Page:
22. agunter profile image61
      agunterposted 5 years ago

      This is a very touch subject for me. I lost a father to suicide 6 years ago and the wound is still fresh. I am unsure of the question you ask only because I have never tied suicide with any sort of legal penalization. In my opinion, if someone is to the point of killing themselves, then they are not in their right mind. No matter who you are, no one wants to die. However, those who do or feel like they are better off dead, should not be penalized, but helped. This is a very deep topic and should be handled as such. Why even ask this type of question? I am not angered by the question at all. I am just confused as to what brought this topic on..

    23. paradigmsearch profile image88
      paradigmsearchposted 5 years ago

      "Should people be allowed to commit suicide?"

      For certain medical situations; yes, that option should absolutely be available.

      However, those who have committed suicide because of relationship problems or economic circumstances were wrong to do so.

      1. profile image0
        Deborah Sextonposted 5 years ago in reply to this

        ________________
        I agree. Someone who kills them-self over a relationship is very rash, because time would have healed the mental pain.

      2. I am DB Cooper profile image68
        I am DB Cooperposted 5 years ago in reply to this

        What do you suggest as a punishment for those people who committed suicide for the wrong reasons?

        1. paradigmsearch profile image88
          paradigmsearchposted 5 years ago in reply to this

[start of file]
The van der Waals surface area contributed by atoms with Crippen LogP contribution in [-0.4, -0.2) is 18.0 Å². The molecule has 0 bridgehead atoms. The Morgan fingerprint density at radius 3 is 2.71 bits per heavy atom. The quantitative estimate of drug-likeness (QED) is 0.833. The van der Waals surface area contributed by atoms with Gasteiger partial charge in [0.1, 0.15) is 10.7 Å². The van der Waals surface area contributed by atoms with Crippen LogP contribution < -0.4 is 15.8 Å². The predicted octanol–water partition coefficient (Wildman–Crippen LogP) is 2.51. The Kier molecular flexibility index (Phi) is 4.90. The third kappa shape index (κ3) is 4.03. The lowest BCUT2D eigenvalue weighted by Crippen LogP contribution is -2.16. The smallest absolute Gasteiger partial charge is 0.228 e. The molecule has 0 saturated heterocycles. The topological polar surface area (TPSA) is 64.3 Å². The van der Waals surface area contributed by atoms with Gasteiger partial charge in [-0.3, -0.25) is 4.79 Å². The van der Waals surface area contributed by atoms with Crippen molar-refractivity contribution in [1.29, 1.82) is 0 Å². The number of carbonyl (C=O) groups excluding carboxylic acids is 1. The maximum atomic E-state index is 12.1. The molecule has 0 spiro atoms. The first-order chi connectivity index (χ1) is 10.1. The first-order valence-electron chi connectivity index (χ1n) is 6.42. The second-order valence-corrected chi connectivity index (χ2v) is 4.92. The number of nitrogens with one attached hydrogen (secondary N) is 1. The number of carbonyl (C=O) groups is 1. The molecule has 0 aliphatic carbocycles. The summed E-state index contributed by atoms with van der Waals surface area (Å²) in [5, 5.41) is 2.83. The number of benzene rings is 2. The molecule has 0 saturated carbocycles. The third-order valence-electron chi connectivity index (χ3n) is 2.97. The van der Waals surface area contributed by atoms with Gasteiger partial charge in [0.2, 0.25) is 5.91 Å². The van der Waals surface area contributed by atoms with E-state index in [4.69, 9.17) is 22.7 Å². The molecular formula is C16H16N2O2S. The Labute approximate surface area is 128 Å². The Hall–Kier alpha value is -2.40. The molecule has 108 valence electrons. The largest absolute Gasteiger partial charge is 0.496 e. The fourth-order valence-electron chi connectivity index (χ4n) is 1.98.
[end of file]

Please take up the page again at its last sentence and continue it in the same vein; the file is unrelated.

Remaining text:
Your question makes absolutely no sense whatsoever. Btw, flame bait is against TOS.

    24. paradigmsearch profile image88
      paradigmsearchposted 5 years ago

      This seems like the perfect thread for this.

      A story. I saw this happen. This is the short version:

      Poor dumb smuck across the street got drunk and called a friend. He told the friend that he was thinking about committing suicide. You will not believe what happened next.

      I’ve changed my mind as to posting it here. See my next hub. Sorry. smile

      1. sairakhan profile image61
        sairakhanposted 5 years ago in reply to this

        i am waiting for your next hub crazily..man u have created hell suspense

        1. paradigmsearch profile image88
          paradigmsearchposted 5 years ago in reply to this

          Damn. The email I sent that described the whole thing in all it’s miserable detail was years ago. It’s on my old computer.  That is going to be a pain in the butt to resurrect. Stay tuned. smile This could take awhile. This sucker has zero revenue potential. I shall only pursue it as long as I am in my current mood. smile

      2. paradigmsearch profile image88
        paradigmsearchposted 5 years ago in reply to this

        This project has gone back to the backburner where it belongs; too depressing. Here are some tidbits though. The story includes: